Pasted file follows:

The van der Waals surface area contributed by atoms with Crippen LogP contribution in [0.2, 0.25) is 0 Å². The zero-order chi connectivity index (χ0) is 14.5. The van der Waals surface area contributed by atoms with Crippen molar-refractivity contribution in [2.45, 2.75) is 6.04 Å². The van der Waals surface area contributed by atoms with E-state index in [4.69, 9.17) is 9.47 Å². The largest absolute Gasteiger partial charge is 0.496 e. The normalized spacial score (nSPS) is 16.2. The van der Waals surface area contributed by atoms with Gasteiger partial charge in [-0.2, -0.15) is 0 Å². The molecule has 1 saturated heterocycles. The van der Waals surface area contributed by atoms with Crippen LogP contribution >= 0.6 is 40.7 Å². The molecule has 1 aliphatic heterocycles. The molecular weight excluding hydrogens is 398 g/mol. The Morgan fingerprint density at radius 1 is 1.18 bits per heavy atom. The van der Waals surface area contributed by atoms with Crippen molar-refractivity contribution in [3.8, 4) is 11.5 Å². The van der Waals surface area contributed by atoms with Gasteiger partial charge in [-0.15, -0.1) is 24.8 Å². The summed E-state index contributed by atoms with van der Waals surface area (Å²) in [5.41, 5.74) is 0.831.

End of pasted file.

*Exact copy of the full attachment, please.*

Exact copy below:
The van der Waals surface area contributed by atoms with Crippen LogP contribution in [0.2, 0.25) is 0 Å². The zero-order chi connectivity index (χ0) is 14.5. The van der Waals surface area contributed by atoms with Crippen molar-refractivity contribution in [2.45, 2.75) is 6.04 Å². The van der Waals surface area contributed by atoms with E-state index in [4.69, 9.17) is 9.47 Å². The largest absolute Gasteiger partial charge is 0.496 e. The normalized spacial score (nSPS) is 16.2. The van der Waals surface area contributed by atoms with Gasteiger partial charge in [-0.2, -0.15) is 0 Å². The molecule has 1 saturated heterocycles. The van der Waals surface area contributed by atoms with Crippen LogP contribution >= 0.6 is 40.7 Å². The molecule has 1 aliphatic heterocycles. The molecular weight excluding hydrogens is 398 g/mol. The Morgan fingerprint density at radius 1 is 1.18 bits per heavy atom. The van der Waals surface area contributed by atoms with Crippen molar-refractivity contribution in [3.8, 4) is 11.5 Å². The van der Waals surface area contributed by atoms with Gasteiger partial charge in [-0.15, -0.1) is 24.8 Å². The summed E-state index contributed by atoms with van der Waals surface area (Å²) in [5.41, 5.74) is 0.831.